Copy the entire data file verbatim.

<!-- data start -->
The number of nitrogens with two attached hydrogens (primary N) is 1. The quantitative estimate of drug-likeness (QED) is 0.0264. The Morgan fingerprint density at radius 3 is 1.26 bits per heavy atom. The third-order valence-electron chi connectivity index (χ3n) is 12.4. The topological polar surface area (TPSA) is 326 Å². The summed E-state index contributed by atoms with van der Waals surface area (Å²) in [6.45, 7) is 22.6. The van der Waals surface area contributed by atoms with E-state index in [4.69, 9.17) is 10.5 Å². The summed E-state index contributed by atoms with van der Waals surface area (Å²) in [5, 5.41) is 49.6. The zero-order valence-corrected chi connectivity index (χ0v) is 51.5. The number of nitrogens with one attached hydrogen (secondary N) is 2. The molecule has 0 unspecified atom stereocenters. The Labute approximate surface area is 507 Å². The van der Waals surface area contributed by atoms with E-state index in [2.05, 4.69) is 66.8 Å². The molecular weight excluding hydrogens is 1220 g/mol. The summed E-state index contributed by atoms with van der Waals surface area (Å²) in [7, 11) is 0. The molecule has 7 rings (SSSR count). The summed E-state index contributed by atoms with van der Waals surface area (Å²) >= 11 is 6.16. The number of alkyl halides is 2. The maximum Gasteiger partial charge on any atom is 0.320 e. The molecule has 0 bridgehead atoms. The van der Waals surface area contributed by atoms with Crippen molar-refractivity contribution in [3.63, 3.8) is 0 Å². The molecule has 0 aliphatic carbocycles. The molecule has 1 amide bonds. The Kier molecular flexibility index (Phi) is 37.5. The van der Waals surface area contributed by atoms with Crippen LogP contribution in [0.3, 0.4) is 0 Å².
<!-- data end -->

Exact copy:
The number of nitrogens with two attached hydrogens (primary N) is 1. The quantitative estimate of drug-likeness (QED) is 0.0264. The Morgan fingerprint density at radius 3 is 1.26 bits per heavy atom. The third-order valence-electron chi connectivity index (χ3n) is 12.4. The topological polar surface area (TPSA) is 326 Å². The summed E-state index contributed by atoms with van der Waals surface area (Å²) in [6.45, 7) is 22.6. The van der Waals surface area contributed by atoms with E-state index in [4.69, 9.17) is 10.5 Å². The summed E-state index contributed by atoms with van der Waals surface area (Å²) in [5, 5.41) is 49.6. The zero-order valence-corrected chi connectivity index (χ0v) is 51.5. The number of nitrogens with one attached hydrogen (secondary N) is 2. The molecule has 0 unspecified atom stereocenters. The Labute approximate surface area is 507 Å². The van der Waals surface area contributed by atoms with E-state index in [2.05, 4.69) is 66.8 Å². The molecular weight excluding hydrogens is 1220 g/mol. The summed E-state index contributed by atoms with van der Waals surface area (Å²) in [7, 11) is 0. The molecule has 7 rings (SSSR count). The summed E-state index contributed by atoms with van der Waals surface area (Å²) >= 11 is 6.16. The number of alkyl halides is 2. The maximum Gasteiger partial charge on any atom is 0.320 e. The molecule has 0 bridgehead atoms. The van der Waals surface area contributed by atoms with Crippen molar-refractivity contribution in [3.63, 3.8) is 0 Å². The molecule has 0 aliphatic carbocycles. The molecule has 1 amide bonds. The Kier molecular flexibility index (Phi) is 37.5. The van der Waals surface area contributed by atoms with Crippen LogP contribution in [0.3, 0.4) is 0 Å².